This Sunday when you enter the cathedral you will feel a little bit spooky and you begin to wonder whether the parish priest decided to celebrate halloween a day after April Fool's. No, its not halloween. This Sunday, the Fifth Sunday of Lent is Passiontide Sunday, the Sunday we begin using the Preface of the Lord's Passion. From here on, the gospel according to John will recall the growing tension that would mark the relationship of Jesus and the Jewish authorities until it culminates in Good Friday. And as an added feature of this Sunday, all crucifixes, all sacred images (except the stations of the cross) are veiled with a purple cloth.
The veils have a purpose and some of them will be explained in the homilies by our mass celebrants, I presume. So I won't dwell on all those reasons. (Otherwise you won't listen anymore to the homilies.) Veils may make the already spooky cathedral spookier (I remember a high school seminarian who told me that when he was very young, every time he entered the dark cathedral he held tightly his mother's arms because he felt so afraid of the big statues staring down at him from above their perches.), but they are placed there for a reason, two reasons.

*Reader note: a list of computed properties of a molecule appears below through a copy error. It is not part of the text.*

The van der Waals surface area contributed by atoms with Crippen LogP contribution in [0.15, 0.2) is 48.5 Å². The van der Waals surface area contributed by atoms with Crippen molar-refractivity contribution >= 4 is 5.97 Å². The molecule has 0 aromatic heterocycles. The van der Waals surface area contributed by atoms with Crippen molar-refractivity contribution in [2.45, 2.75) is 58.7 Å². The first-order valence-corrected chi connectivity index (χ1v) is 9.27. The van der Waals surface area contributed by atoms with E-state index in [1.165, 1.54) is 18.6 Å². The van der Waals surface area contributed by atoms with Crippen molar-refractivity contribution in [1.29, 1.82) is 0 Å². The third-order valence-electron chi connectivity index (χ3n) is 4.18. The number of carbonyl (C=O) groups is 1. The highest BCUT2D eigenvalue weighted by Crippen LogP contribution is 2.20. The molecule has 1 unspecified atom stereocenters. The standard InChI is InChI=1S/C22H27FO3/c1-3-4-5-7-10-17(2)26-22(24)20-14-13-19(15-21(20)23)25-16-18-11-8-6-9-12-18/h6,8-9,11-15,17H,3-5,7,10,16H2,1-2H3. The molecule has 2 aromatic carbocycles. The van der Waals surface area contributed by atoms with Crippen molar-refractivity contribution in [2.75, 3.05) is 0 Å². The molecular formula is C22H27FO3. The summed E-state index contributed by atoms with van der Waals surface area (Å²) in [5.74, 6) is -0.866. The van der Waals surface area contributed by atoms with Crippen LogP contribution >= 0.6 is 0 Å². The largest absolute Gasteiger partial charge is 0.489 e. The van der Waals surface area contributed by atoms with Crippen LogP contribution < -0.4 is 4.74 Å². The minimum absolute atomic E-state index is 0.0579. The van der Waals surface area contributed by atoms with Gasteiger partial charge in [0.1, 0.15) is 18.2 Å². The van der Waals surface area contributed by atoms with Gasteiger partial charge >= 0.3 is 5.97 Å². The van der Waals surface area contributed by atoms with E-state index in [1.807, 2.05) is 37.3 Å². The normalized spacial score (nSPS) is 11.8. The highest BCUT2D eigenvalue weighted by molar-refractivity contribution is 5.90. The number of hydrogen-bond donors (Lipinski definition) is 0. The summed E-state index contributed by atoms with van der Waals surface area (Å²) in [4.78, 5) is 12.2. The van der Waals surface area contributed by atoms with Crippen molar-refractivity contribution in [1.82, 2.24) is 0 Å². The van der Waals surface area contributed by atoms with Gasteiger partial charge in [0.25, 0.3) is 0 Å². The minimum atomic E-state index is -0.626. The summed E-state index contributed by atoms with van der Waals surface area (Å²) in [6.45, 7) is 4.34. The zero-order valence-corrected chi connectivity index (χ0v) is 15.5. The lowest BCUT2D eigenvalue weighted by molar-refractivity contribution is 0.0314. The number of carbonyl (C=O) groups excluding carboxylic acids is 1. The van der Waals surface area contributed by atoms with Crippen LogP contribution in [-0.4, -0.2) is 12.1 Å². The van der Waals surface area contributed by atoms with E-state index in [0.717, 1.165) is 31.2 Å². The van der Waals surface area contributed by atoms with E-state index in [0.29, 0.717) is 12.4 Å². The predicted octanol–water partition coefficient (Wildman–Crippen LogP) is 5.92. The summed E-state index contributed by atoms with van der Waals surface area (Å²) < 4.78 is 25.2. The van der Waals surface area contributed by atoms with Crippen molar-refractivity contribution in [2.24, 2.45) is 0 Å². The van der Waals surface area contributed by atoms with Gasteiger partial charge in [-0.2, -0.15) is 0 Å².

Veils remind us that in our life everything is still "veiled". We see things dimly. Now in an age of HDTV and powerful digital cameras, when seeing "more clearly" is all the rage, we are reminded as we enter the cathedral that life is not all that clear. I cannot understand everything though hard I may try, even if one is armed by ten PhDs and possesses ten times the wisdom of Solomon. Not everything in this life is clear. How I wanted it to be clearer.
Why do people do drugs? Why do good families suffer? Why did my ideal priest leave the priesthood? Why did this happy, loving couple break up? Why did my best seminarian decide one day that the priesthood is not for him? Why do people do what they do? I do not know! I don't have all the answers. Nothing is clear.
Even the presence of Jesus is not clear for many of us. In the past this is symbolized by the tabernacle veils. I am speaking of veils because the first veil that we usually see covering the tabernacle is what makes the tabernacle a tabernacle, a tent. The second veil which covers the inside of the tabernacle like a curtain hanging on its door, reminds us that even his presence, the presence of Jesus is "veiled". That is why we go to the Adoration Chapel to pray. (Partly also because it is air-conditioned. By the way we will be closing the adoration chapel in the near future for its much need repair. I hope people could help us in this project.) We go to the Adoration Chapel because there we can see Jesus more clearly. But that is the clearest we can get. No more.
Everything is still veiled.
And this is my second point. "Still." The veil is not permanent. A time will come when we can see clearly. Then we can ask the Lord: why?